The student news site of Guilford College

The Guilfordian

The student news site of Guilford College

The Guilfordian

The student news site of Guilford College

The Guilfordian

Romney: the moderate pick for Republicans


Early 2011 can only mean one thing: it’s time to start thinking about our next president.

Whether it makes sense or not, this is the time when talk about presidential hopefuls starts up. Barrack Obama will be running again, but Republican hopefuls have yet to put their name in the hat.

That being said, it’s not hard to figure out who will be competing for the Republican nomination. Newt Gingrich, Ron Paul, Sarah Palin, and Mike Huckabee are all expected to run, along with many more.

But none of those names are the one I hope to see on the ballot facing off against Obama next year. My favorite Republican presidential hopeful is former governor of Massachusetts Mitt Romney.

Romney also ran for the Republican nomination in 2008. Even back then, he was the Republican with whom I found myself most impressed. Even when I disagree with him, he has come across as rational and reasonable.

Romney is also probably the most moderate of the contenders. He takes a states’ rights standpoint on a lot of issues, meaning that rather than imposing his own views, Romney is moderate enough to allow states to make their own decisions.

Romney comes across as a moderate most notably in his healthcare reform in Massachusetts, which is similar to Obama’s healthcare overhaul. In addition to mandating that most citizens have health insurance, the reform includes free insurance for those making less than 150 percent of the federal poverty level, and provides partial subsidies for those making less than 300 percent of the FPL.

For a liberal like me, that paints Romney as a sympathetic moderate. For a Republican Party that is going further and further right, though, that seems to be painting Romney as a liberal who is out of touch with America.

There lies Romney’s dilemma. Currently, he more or less seems to be the frontrunner for the Republican Party. This frontrunner status is threatened by the Far Right’s perception of him. To handle this, Romney has begun pandering to that end of the party, and backing off of some of his more moderate stances.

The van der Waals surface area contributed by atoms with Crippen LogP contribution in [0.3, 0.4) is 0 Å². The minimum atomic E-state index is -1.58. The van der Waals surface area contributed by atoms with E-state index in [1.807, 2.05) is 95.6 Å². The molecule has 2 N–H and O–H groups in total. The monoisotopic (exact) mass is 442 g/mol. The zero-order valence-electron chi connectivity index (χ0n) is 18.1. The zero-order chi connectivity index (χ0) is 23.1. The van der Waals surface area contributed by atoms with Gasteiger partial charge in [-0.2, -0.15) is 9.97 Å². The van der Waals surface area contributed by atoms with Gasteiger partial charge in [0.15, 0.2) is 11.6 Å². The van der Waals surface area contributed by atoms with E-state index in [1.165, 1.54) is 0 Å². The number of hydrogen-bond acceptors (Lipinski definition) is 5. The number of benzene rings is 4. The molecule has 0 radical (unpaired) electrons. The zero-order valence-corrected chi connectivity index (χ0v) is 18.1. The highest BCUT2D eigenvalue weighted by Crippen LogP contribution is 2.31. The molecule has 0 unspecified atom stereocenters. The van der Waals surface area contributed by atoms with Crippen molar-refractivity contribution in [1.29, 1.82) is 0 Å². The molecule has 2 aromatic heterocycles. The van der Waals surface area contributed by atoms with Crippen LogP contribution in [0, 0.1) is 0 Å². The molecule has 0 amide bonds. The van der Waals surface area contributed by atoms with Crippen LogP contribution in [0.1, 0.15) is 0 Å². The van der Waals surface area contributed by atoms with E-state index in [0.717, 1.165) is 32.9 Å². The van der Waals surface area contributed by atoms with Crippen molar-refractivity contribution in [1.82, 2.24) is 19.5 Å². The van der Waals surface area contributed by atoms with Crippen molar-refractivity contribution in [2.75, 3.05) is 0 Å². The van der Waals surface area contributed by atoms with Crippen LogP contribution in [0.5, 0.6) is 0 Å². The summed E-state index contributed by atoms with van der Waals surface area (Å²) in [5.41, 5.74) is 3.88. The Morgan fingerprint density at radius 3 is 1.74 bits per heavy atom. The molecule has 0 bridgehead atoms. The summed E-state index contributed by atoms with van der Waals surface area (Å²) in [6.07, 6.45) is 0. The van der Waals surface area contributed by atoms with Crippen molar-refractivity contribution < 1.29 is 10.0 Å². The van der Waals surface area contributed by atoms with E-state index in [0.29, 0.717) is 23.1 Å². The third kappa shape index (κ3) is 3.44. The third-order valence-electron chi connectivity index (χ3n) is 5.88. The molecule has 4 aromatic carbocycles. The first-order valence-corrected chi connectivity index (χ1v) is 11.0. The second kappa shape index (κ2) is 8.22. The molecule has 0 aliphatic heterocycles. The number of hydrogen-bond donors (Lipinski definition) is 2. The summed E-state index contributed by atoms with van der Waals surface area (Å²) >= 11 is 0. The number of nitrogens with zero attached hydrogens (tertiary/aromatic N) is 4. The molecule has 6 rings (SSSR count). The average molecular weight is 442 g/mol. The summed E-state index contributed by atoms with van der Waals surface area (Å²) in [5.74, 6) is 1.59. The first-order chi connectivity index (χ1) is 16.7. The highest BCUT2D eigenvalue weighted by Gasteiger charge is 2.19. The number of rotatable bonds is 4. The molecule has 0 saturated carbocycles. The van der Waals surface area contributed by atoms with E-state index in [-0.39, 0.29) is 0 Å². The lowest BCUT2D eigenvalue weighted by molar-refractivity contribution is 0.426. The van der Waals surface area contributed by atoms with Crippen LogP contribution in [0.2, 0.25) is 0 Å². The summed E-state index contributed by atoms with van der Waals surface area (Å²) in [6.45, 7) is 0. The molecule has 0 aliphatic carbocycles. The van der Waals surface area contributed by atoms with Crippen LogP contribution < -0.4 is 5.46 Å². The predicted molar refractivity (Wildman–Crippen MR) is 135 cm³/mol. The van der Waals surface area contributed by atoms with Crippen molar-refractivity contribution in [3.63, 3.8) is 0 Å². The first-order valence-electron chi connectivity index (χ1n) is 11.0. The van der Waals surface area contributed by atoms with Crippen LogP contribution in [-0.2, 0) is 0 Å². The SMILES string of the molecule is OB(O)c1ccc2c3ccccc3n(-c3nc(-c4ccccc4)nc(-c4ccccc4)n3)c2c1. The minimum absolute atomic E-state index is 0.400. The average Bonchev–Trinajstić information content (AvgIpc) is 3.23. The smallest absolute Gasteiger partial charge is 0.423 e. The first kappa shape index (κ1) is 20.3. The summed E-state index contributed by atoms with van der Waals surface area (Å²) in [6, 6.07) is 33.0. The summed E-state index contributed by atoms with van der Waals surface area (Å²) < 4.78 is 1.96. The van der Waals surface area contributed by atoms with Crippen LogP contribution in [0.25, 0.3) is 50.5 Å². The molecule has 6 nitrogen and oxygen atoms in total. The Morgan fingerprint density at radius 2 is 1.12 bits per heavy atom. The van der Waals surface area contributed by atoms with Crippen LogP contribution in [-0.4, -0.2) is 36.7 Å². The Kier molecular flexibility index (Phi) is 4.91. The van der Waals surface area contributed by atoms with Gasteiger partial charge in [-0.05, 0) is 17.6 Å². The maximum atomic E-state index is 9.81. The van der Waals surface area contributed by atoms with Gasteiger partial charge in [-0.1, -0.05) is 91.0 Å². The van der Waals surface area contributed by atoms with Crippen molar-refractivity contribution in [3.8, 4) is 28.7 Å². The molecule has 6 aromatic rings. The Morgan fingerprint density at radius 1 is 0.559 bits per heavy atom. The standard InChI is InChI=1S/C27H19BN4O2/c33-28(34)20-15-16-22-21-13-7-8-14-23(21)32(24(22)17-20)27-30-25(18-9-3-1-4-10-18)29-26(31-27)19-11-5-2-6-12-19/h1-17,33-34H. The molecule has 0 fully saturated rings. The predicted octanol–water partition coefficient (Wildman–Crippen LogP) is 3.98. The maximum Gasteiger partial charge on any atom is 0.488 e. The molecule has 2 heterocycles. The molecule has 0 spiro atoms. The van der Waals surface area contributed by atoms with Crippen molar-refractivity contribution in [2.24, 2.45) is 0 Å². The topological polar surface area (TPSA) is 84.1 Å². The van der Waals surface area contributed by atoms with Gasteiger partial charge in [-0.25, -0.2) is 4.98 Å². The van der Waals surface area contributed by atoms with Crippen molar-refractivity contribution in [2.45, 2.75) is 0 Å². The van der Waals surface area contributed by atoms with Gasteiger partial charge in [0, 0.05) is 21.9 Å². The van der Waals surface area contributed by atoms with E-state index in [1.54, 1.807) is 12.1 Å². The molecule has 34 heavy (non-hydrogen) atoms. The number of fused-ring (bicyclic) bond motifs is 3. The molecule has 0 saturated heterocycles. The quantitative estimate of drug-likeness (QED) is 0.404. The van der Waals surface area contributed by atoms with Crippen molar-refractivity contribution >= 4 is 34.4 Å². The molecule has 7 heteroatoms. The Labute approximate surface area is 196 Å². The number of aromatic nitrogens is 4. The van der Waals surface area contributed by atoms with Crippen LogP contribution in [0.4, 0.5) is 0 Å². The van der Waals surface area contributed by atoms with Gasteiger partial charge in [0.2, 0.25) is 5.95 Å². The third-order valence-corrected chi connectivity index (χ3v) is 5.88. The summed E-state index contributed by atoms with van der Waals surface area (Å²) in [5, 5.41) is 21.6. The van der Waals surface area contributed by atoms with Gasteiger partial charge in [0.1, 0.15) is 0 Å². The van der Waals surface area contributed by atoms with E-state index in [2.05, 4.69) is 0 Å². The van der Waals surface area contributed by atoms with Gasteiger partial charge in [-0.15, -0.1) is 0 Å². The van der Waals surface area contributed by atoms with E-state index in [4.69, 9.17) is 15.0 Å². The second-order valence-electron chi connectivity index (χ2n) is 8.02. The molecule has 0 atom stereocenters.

This is a mistake. The Far Right will not be deciding the next Republican presidential nominee; moderate conservatives will. So many different potential candidates will be battling for the Far Right, and they’ll each only be able to win a fraction of it. This will divide the Far Right, while moderate Republicans will remain a more unified whole, giving winning support to the most appealing candidate.

That candidate can make a good appeal as a nominee in the general election. Romney should not be backing away from his more moderate leanings, as they are exactly what can give him the edge to beat Obama.

Right now he is the more moderate choice, and he has the added bonus of being able to distance himself from the current House of Representatives, which has been pursuing radical legislation with no hope of making it through Senate or past Obama’s veto. These actions will cost the Republicans in the next election.

If Romney continues to pander to the radical wing of his party, he risks becoming another Far Right candidate among many. If Romney still manages to win the nomination, he will lose his main appeal to moderate voters in the general election.

Romney needs to embrace his moderate leanings rather than deny them. If he does this, I’ll still probably be voting for Obama, but I’ll feel much more comfortable if Romney wins.

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